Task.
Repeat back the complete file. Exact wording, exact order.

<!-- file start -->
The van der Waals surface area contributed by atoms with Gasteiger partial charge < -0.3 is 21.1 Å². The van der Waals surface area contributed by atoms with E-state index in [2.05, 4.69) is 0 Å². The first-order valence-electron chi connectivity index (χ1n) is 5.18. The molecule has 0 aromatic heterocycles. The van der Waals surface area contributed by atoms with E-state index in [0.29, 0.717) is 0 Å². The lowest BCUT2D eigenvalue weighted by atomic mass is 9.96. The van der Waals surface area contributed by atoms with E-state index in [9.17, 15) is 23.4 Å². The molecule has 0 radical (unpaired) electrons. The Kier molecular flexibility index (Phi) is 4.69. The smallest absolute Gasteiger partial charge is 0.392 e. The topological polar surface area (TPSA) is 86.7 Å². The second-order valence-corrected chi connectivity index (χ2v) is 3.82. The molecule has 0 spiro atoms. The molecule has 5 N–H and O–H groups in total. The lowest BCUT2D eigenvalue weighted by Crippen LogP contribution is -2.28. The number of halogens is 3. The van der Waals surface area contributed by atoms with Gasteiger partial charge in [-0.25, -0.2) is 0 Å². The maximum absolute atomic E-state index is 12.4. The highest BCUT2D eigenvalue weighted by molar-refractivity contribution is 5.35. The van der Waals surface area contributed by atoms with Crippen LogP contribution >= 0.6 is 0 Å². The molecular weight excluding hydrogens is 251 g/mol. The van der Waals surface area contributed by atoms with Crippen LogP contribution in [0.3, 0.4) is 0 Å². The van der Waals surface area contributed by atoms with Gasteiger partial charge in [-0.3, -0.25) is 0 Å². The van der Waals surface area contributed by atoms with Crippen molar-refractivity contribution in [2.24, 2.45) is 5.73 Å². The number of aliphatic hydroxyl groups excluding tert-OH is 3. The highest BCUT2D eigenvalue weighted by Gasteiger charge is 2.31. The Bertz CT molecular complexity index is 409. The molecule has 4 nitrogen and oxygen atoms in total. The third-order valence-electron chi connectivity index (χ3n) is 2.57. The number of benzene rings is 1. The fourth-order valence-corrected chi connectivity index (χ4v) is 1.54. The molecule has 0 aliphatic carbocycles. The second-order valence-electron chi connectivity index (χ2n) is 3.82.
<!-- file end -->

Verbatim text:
The van der Waals surface area contributed by atoms with Gasteiger partial charge < -0.3 is 21.1 Å². The van der Waals surface area contributed by atoms with E-state index in [2.05, 4.69) is 0 Å². The first-order valence-electron chi connectivity index (χ1n) is 5.18. The molecule has 0 aromatic heterocycles. The van der Waals surface area contributed by atoms with E-state index in [0.29, 0.717) is 0 Å². The lowest BCUT2D eigenvalue weighted by atomic mass is 9.96. The van der Waals surface area contributed by atoms with E-state index in [9.17, 15) is 23.4 Å². The molecule has 0 radical (unpaired) electrons. The Kier molecular flexibility index (Phi) is 4.69. The smallest absolute Gasteiger partial charge is 0.392 e. The topological polar surface area (TPSA) is 86.7 Å². The second-order valence-corrected chi connectivity index (χ2v) is 3.82. The molecule has 0 spiro atoms. The molecule has 5 N–H and O–H groups in total. The lowest BCUT2D eigenvalue weighted by Crippen LogP contribution is -2.28. The number of halogens is 3. The van der Waals surface area contributed by atoms with Gasteiger partial charge in [-0.25, -0.2) is 0 Å². The maximum absolute atomic E-state index is 12.4. The highest BCUT2D eigenvalue weighted by molar-refractivity contribution is 5.35. The van der Waals surface area contributed by atoms with Crippen LogP contribution >= 0.6 is 0 Å². The molecular weight excluding hydrogens is 251 g/mol. The van der Waals surface area contributed by atoms with Crippen LogP contribution in [0.3, 0.4) is 0 Å². The van der Waals surface area contributed by atoms with Gasteiger partial charge in [-0.3, -0.25) is 0 Å². The van der Waals surface area contributed by atoms with Crippen molar-refractivity contribution in [2.24, 2.45) is 5.73 Å². The number of aliphatic hydroxyl groups excluding tert-OH is 3. The highest BCUT2D eigenvalue weighted by Gasteiger charge is 2.31. The Bertz CT molecular complexity index is 409. The molecule has 4 nitrogen and oxygen atoms in total. The third-order valence-electron chi connectivity index (χ3n) is 2.57. The number of benzene rings is 1. The fourth-order valence-corrected chi connectivity index (χ4v) is 1.54. The molecule has 0 aliphatic carbocycles. The second-order valence-electron chi connectivity index (χ2n) is 3.82.